In Linux System Monitoring, Part 1, we looked at different types of monitoring. We continue in this article with an examination of Trend Monitoring and Log Monitoring.
Whereas status monitoring is helpful in identifying problems when they begin to make themselves apparent, system trend monitoring is concerned with looking at various system parameters over a longer period of time. Typically, many of the same parameters are measured, but are presented as graphs, This can be helpful in a number of ways:
- highlighting when changes occur
- identifying transient issues
- capacity planning
- system tuning
Taking our disk example again, if we also graph disk space usage over time we can see whether this is linear growth, in which case we can reasonably predict how long we have until the disk would be full, or whether there was a sudden change in the rate at which the partition is filling up, in which case it may be worth investigating what happened to cause the rate to change.
The graph below shows the disk usage of a system over time. It can be seen that the “/home” partition (the top line) was filling up between June and early October. The system status monitor alerted support staff to the fact that the disk was getting full, and the graph below enabled a judgement to be made that, unless something was done, the system would run out of space in about two months’ time. In this particular case, some files that were no longer required were deleted, shown by the drop in mid-October, but it would have been possible to schedule the fitting of an additional or larger disk if that had been appropriate.
Transient issues are issues which resolve themselves before a cause can be identified; for example, “The web server was very slow yesterday around 2pm”. This statement is riddled with problems from a system administration perspective:
- what does “very slow” mean?
- was it slow for everyone or just one user?
- was it actually 2pm?
- …and so on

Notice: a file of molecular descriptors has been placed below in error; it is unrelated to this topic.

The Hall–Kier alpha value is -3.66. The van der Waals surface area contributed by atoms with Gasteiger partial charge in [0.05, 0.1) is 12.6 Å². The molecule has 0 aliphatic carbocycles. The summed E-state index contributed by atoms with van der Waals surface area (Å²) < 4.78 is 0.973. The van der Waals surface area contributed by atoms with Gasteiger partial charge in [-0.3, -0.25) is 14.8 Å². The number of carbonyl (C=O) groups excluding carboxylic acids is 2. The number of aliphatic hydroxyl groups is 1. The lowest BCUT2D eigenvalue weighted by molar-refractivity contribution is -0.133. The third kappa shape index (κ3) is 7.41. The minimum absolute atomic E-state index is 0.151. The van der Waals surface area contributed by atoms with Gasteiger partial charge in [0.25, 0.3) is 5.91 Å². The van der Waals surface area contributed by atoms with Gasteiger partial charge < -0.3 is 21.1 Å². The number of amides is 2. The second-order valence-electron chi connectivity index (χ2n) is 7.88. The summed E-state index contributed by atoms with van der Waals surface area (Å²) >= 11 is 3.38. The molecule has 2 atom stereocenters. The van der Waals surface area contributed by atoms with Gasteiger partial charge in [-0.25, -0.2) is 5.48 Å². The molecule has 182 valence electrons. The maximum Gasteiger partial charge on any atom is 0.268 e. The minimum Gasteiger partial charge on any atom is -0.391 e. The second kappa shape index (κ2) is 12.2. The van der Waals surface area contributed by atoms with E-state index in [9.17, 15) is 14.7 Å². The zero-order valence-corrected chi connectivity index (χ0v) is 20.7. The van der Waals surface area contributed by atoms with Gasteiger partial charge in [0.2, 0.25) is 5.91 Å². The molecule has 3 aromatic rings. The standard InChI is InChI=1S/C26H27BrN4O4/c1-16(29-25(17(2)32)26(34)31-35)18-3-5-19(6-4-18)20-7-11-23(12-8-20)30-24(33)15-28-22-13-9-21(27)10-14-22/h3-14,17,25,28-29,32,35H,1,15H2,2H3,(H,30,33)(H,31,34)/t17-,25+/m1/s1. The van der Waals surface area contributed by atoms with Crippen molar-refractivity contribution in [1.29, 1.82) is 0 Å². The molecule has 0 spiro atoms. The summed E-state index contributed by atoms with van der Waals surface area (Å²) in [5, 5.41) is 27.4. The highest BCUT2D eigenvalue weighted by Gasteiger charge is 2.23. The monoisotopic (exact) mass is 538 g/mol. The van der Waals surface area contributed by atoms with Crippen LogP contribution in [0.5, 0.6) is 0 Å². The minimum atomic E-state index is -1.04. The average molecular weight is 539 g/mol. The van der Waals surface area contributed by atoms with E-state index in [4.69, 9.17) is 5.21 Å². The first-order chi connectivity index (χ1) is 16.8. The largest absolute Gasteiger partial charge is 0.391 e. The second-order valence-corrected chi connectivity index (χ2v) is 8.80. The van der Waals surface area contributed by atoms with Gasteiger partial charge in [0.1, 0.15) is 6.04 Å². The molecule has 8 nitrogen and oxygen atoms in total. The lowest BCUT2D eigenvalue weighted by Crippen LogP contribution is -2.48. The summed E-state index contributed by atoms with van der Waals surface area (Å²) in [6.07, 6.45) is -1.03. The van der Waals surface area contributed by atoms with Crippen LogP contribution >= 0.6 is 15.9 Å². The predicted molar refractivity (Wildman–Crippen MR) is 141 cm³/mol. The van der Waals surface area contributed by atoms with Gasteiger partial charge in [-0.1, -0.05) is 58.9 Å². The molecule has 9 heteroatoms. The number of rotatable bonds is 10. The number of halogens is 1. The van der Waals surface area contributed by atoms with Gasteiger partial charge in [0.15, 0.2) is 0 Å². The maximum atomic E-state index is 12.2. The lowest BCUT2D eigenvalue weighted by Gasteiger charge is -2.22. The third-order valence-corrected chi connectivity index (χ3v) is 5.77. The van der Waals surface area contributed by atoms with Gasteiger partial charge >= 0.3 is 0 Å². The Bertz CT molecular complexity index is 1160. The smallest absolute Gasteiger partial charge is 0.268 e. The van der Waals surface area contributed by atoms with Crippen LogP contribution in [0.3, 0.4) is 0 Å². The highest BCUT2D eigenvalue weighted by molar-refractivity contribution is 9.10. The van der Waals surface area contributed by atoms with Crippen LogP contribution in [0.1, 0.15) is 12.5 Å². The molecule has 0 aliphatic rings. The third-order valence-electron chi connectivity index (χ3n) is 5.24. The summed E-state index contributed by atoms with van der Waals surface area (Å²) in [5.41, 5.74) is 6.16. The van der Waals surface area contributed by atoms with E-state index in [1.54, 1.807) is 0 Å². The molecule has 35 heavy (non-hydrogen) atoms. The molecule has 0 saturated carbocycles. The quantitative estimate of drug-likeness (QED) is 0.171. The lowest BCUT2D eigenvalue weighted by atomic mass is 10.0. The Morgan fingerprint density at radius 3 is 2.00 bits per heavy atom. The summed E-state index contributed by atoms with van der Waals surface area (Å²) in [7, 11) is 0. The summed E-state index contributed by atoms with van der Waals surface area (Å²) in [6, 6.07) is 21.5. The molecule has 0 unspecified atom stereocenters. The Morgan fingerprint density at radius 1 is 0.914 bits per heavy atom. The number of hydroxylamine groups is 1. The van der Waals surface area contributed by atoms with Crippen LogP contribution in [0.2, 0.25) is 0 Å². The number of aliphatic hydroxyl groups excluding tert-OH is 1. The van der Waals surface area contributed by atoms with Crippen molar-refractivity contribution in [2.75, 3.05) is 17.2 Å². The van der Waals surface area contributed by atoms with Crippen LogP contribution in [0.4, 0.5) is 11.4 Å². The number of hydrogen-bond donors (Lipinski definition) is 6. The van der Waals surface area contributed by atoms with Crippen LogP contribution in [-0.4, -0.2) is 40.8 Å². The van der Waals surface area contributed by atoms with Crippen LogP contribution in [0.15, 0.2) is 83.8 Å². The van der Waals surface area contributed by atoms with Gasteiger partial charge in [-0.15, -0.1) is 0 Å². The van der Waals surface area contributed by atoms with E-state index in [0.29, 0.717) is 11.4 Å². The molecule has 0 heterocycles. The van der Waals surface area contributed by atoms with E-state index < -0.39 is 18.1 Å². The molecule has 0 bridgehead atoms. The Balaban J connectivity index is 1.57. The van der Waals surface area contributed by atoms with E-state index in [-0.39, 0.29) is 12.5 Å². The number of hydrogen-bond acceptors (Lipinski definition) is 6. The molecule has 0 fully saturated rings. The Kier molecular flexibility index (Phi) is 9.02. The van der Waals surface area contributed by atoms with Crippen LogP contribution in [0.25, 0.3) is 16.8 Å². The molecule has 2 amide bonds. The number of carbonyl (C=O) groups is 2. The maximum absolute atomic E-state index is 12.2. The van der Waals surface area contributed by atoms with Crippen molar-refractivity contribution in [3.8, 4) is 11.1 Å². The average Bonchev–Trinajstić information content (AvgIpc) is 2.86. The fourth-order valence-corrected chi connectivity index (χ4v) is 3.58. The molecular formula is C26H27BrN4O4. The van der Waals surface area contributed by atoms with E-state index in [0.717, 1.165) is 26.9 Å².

Sometimes log files will show an obvious or possible cause, but failing that it can be hard to know where to start. Is this a database problem, a lack of memory, a network issue, more users than usual, or something else entirely? A look at the trend graphs for the time period in question can often give an indication. They will show:
- the number of database queries per second
- memory usage
- how much swapping was taking place
- the number of Apache threads
- network bytes send and received per second
- total number of processes running
- CPU usage
All we’re looking for is a spike of some kind around 2pm yesterday. We might find, for example, that the number of MySQL “slow queries” peaked at 13:58. Why were there so many slow queries? It turns out that someone ran the end-of-month report during the day. Now we know why the web site was slow, and to prevent the same problem happening next time we could:
- improve the database indexing that the end-of-month report requires
- don’t run that report during working hours
- have a monitor that measures web site response times
The System Logger is an integral part of Linux and, as its name implies, it keeps a record of things that happen on your server. The logging system is very flexible, and may be configured to log pretty much anything. Some typical examples:
- a user logs in
- an email is received
- the internal clock is adjusted by 27 milliseconds
- an application creates a new customer record
For the most part, the examples given above are of little interest. However, when a user reports that they’ve not received an expected email, the logs allow the system administrator to check whether that mail has been received by the system and whether there were any problems with it (perhaps it was rejected because the recipient’s address was mistyped).
Occasionally, there will be events logged that should be acted upon. Maybe a disk is reporting errors, or perhaps there are repeated attempts to log into a non-existent user account. The challenge is in finding the messages that are significant to your environment amongst the thousands of benign messages logged every day. Searching the logs manually is both time-consuming and inefficient.
One approach is to define what is being sought, and have a report sent each time a match is found. The challenge, though, is defining what to look for. Searching for “error” in the logs might highlight some interesting entries, but it won’t find a line reporting “Unknown user: fredbloggs”.
A better approach is to do the opposite: define what we don’t want know about, and then report on everything else. All of the same information is logged and available if required, but the report that is generated contains only what is left after the benign messages have been filtered out.
The aim here is to only ever receive reports that will be acted upon: if something is reported that does not require action, that “something” should be added to the filters so it is no longer reported. Initially there’s likely to be a lot of benign data reported, but over time such data can be filtered out, and the reports become significantly more valuable.
The end result should be a small number of short reports detailing the log entries that didn’t match the “expected” ones, and which require action. It is taking that action that increases the security or availability or performance of your server.
In the next article in this series, we’ll look at what should and what could be monitored.
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